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THE RECORDER. 15

hia turn by saying; " for to own the truth, though I am most grateful for your uncle's

generous offer, I am doubting whether the acceptance of it would really advance the

boy's happiness. "

" Why surely you cannot be in earnest. Not for Harry's happiness to be brought

up a gentleman!"

"Will you listen to my reasons for this, as you deem it, strange assertion ?"

" You can never say anything that will convince me you are right, " said the lady

tartly.

" Perhaps not, my dear, but I will try. Harry's character is not one likely to be im-

proved by affluent circumstances; he is inclined to be indolent and extravagant; and

the luxuries his uncle's wealth would afford would tend to increase his imprudence. "

" But don't you see, John, that while Tom will make his own way in the world,

Harry appears only cut out for a gentleman ?"

" You are pleased with the prospect of your son's inclinations being gratified, " said

he, seriously; " but wealth is only desirable when the possessor has the wisdom to use

it aright; otherwise, it becomes a positive evil. "

Mr. Atherton was rich, and being a bachelor various speculations had been made by

his relatives as to which among them would inherit his property

To do Mrs. Dudley justice, ambitious plans for her children was her chief failing,

for she was a tender wife and mother, a clever manager, a kind mistress and good

neighbour.

John Dudley though generally firm, had his weak points, and his good lady had the

tact to discover and work on them. Finally, the united pleadings of mother and son

overruled his objections, and Mrs. Dudley gratefully accepted the offer.

We will now pass over a period of five-and-twenty years. Henry Dudley had in-

herited his uncle's property; but having married a lady, like himself, of expensive

tastes, he was constantly embarrassed.

Thomas Dudley had also married; but the woman of his choice was as unlike the wife

of his brother as it was possible for two individuals to be. He had also fulfilled his

father's prophecy by making his own way in the world.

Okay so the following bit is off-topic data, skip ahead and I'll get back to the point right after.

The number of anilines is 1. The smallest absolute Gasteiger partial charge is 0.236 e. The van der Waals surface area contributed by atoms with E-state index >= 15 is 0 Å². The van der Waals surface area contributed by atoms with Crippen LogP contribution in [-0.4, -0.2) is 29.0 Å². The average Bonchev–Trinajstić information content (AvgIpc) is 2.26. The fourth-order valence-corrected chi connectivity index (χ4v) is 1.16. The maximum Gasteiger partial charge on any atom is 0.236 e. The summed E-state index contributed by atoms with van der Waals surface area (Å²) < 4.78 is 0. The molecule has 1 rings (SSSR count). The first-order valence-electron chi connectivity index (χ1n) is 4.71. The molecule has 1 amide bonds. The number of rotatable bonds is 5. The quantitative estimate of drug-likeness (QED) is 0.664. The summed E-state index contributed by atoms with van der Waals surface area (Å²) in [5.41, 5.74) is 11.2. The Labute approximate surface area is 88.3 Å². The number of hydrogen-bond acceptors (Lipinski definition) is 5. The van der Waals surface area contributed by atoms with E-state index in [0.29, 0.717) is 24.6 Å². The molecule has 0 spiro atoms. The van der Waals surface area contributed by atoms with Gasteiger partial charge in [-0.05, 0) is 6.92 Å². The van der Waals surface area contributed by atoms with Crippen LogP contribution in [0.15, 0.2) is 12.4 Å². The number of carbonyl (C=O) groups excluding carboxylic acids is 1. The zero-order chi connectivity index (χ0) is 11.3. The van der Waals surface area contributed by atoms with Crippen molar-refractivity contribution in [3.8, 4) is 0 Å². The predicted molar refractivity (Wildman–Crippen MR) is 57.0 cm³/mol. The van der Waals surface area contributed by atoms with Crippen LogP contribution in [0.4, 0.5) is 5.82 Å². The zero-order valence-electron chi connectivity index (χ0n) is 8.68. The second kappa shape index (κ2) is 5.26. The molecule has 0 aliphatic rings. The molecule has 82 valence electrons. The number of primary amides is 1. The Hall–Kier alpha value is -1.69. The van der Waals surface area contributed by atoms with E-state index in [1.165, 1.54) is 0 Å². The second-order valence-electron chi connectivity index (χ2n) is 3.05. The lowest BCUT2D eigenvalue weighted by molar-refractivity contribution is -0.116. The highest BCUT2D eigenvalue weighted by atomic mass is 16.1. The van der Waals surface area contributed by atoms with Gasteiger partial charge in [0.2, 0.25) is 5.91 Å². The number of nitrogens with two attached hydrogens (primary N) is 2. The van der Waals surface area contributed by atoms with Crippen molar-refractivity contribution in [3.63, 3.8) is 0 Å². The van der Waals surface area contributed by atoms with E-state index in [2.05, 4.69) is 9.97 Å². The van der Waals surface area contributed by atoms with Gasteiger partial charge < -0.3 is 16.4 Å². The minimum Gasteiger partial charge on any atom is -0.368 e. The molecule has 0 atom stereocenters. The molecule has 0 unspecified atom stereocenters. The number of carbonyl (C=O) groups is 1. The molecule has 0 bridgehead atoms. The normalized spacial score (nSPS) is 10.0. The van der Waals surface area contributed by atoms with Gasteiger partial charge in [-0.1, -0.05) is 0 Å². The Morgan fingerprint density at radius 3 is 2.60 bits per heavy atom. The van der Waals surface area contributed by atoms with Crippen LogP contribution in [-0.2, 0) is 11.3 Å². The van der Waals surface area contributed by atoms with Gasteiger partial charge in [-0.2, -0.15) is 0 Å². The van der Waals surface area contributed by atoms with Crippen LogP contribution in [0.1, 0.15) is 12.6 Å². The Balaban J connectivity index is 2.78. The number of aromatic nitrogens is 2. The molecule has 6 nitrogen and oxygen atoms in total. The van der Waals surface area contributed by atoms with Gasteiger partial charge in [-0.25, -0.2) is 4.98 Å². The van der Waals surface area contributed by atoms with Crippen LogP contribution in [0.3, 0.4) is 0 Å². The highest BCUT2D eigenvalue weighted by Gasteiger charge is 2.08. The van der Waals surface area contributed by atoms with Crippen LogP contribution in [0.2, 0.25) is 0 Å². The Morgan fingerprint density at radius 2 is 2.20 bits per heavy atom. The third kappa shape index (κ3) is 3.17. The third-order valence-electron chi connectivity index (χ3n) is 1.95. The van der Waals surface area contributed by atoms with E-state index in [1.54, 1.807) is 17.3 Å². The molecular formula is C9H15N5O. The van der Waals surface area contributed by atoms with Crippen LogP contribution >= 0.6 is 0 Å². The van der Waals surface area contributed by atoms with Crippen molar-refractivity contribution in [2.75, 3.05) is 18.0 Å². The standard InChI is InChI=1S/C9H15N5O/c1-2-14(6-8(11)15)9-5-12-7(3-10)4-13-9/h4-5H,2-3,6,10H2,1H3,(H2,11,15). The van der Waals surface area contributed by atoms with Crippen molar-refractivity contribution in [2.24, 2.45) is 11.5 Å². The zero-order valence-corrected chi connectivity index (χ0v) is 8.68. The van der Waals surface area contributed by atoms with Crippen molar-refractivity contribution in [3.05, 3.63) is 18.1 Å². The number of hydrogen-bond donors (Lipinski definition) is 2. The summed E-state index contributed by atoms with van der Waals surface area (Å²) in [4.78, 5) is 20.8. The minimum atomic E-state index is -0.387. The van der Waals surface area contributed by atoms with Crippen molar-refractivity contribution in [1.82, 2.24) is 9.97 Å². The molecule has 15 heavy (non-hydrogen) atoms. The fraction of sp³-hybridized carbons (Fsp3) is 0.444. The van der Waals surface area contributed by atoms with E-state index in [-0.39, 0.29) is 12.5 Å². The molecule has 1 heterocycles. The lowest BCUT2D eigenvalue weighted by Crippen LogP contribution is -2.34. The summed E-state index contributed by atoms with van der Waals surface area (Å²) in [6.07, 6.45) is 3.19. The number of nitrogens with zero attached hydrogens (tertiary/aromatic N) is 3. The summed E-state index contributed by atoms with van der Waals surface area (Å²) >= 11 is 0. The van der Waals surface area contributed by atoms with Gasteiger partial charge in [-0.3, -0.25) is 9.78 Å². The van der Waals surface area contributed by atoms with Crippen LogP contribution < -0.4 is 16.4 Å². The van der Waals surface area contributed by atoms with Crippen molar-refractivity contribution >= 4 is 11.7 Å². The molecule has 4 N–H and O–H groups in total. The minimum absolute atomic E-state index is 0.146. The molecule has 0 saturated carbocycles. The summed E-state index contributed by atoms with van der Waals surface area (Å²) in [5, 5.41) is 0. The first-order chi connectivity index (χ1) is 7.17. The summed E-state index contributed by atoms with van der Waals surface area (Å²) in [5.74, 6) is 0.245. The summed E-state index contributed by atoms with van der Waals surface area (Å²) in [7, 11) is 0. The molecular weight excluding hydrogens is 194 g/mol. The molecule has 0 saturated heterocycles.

The quiet family at the " Elms" were one morning thrown into excitement by Henry

Dudley's carriage stopping at the garden gate. Thomas gave his brother a hearty wel-

come. When the brothers were alone Henry remarked, " I wish to consult you Thomas

on a little matter which causes me some uneasiness. "

" You are not in difficulties, I hope ?"

" Just a little embarrassed; you know my income is not large considering the appear-

ance I am obliged to support, and——"

" Obliged to support beyond your means!"

" You know nothing of the world, Thomas. In order to support my station——"

" You must sacrifice peace of mind, truth, and justice. Is it not so, Henry ? I know

a little more, perhaps, of such things than you imagine. "

" I thought you would act a brother's part, and assist me a little, instead of taking

me to task aa though I were a prodigal. "

Henry Dudley required of his brother a loan of one hundred and fifty pounds, which

sum was placed at his disposal; but on the eve of his departure the post brought a

letter stating that his affairs were hopelessly involved. Mrs. Dudley and her daughters

were in a truly pitiable state of mind when the truth could no longer be concealed from

them; but we regret to say that their altered circumstances produced no change in

the habits of this unhappy family.

Items of Intelligence.

POLITICAL—

Sir George Grey and suite had returned from Waikato, where a sumptuous Native

feast was given in honor of His Excellency's visit.